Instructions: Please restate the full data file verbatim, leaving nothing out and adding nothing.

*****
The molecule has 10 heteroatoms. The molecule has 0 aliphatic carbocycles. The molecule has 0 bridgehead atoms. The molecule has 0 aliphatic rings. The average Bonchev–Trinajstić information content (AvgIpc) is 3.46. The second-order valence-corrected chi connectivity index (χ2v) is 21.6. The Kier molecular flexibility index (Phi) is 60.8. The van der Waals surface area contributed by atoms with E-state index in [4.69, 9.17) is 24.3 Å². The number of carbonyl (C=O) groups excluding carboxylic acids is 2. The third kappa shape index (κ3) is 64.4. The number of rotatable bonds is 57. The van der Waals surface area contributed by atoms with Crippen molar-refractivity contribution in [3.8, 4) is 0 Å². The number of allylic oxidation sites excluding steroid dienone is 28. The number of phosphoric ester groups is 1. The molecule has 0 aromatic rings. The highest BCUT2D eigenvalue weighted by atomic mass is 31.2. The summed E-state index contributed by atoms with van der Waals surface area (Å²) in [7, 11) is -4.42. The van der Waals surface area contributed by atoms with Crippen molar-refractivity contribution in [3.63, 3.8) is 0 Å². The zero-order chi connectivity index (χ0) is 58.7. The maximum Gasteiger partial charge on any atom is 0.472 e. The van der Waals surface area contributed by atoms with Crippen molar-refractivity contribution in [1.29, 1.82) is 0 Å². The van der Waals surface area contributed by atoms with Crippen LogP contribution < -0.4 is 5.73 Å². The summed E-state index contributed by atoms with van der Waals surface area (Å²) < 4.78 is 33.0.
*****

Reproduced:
The molecule has 10 heteroatoms. The molecule has 0 aliphatic carbocycles. The molecule has 0 bridgehead atoms. The molecule has 0 aliphatic rings. The average Bonchev–Trinajstić information content (AvgIpc) is 3.46. The second-order valence-corrected chi connectivity index (χ2v) is 21.6. The Kier molecular flexibility index (Phi) is 60.8. The van der Waals surface area contributed by atoms with E-state index in [4.69, 9.17) is 24.3 Å². The number of carbonyl (C=O) groups excluding carboxylic acids is 2. The third kappa shape index (κ3) is 64.4. The number of rotatable bonds is 57. The van der Waals surface area contributed by atoms with Crippen molar-refractivity contribution in [3.8, 4) is 0 Å². The number of allylic oxidation sites excluding steroid dienone is 28. The number of phosphoric ester groups is 1. The molecule has 0 aromatic rings. The highest BCUT2D eigenvalue weighted by atomic mass is 31.2. The summed E-state index contributed by atoms with van der Waals surface area (Å²) in [7, 11) is -4.42. The van der Waals surface area contributed by atoms with Crippen molar-refractivity contribution in [3.63, 3.8) is 0 Å². The zero-order chi connectivity index (χ0) is 58.7. The maximum Gasteiger partial charge on any atom is 0.472 e. The van der Waals surface area contributed by atoms with Crippen molar-refractivity contribution in [1.29, 1.82) is 0 Å². The van der Waals surface area contributed by atoms with Crippen LogP contribution < -0.4 is 5.73 Å². The summed E-state index contributed by atoms with van der Waals surface area (Å²) < 4.78 is 33.0.